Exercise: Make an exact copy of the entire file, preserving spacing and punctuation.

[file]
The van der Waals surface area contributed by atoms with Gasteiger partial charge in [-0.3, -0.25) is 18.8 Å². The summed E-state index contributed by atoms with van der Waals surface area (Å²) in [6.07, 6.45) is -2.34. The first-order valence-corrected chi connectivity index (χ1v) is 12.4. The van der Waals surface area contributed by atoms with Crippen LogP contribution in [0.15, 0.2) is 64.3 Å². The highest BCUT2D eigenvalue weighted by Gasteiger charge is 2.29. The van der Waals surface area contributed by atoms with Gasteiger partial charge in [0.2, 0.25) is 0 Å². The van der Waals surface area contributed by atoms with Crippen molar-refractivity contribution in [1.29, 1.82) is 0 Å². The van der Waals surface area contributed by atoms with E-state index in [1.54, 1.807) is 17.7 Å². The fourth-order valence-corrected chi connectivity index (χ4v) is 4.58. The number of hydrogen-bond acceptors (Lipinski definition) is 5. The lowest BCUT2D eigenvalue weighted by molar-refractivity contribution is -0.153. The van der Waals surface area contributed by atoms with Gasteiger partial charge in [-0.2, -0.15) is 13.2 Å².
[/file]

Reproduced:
The van der Waals surface area contributed by atoms with Gasteiger partial charge in [-0.3, -0.25) is 18.8 Å². The summed E-state index contributed by atoms with van der Waals surface area (Å²) in [6.07, 6.45) is -2.34. The first-order valence-corrected chi connectivity index (χ1v) is 12.4. The van der Waals surface area contributed by atoms with Crippen LogP contribution in [0.15, 0.2) is 64.3 Å². The highest BCUT2D eigenvalue weighted by Gasteiger charge is 2.29. The van der Waals surface area contributed by atoms with Gasteiger partial charge in [0.2, 0.25) is 0 Å². The van der Waals surface area contributed by atoms with Crippen molar-refractivity contribution in [1.29, 1.82) is 0 Å². The van der Waals surface area contributed by atoms with E-state index in [1.54, 1.807) is 17.7 Å². The fourth-order valence-corrected chi connectivity index (χ4v) is 4.58. The number of hydrogen-bond acceptors (Lipinski definition) is 5. The lowest BCUT2D eigenvalue weighted by molar-refractivity contribution is -0.153. The van der Waals surface area contributed by atoms with Gasteiger partial charge in [-0.2, -0.15) is 13.2 Å².